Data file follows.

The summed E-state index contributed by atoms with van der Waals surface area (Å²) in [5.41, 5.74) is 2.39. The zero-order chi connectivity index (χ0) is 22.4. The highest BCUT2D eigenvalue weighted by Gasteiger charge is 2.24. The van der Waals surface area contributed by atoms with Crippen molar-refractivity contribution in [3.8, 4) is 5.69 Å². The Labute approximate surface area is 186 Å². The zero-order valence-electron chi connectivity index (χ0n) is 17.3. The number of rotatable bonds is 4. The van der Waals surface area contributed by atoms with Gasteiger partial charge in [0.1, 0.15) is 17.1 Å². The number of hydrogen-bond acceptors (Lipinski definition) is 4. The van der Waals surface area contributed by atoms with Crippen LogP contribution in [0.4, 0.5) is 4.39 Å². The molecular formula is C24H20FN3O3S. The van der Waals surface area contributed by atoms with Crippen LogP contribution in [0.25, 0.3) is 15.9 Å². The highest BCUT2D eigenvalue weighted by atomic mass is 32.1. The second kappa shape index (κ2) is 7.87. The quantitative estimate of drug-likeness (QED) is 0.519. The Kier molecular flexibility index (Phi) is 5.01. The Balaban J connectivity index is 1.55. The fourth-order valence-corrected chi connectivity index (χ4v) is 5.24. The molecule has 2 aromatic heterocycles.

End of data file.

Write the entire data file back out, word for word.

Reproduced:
The summed E-state index contributed by atoms with van der Waals surface area (Å²) in [5.41, 5.74) is 2.39. The zero-order chi connectivity index (χ0) is 22.4. The highest BCUT2D eigenvalue weighted by Gasteiger charge is 2.24. The van der Waals surface area contributed by atoms with Crippen molar-refractivity contribution in [3.8, 4) is 5.69 Å². The Labute approximate surface area is 186 Å². The zero-order valence-electron chi connectivity index (χ0n) is 17.3. The number of rotatable bonds is 4. The van der Waals surface area contributed by atoms with Gasteiger partial charge in [0.1, 0.15) is 17.1 Å². The number of hydrogen-bond acceptors (Lipinski definition) is 4. The van der Waals surface area contributed by atoms with Crippen LogP contribution in [0.4, 0.5) is 4.39 Å². The molecular formula is C24H20FN3O3S. The van der Waals surface area contributed by atoms with Crippen LogP contribution in [0.25, 0.3) is 15.9 Å². The highest BCUT2D eigenvalue weighted by atomic mass is 32.1. The second kappa shape index (κ2) is 7.87. The quantitative estimate of drug-likeness (QED) is 0.519. The Kier molecular flexibility index (Phi) is 5.01. The Balaban J connectivity index is 1.55. The fourth-order valence-corrected chi connectivity index (χ4v) is 5.24. The molecule has 2 aromatic heterocycles.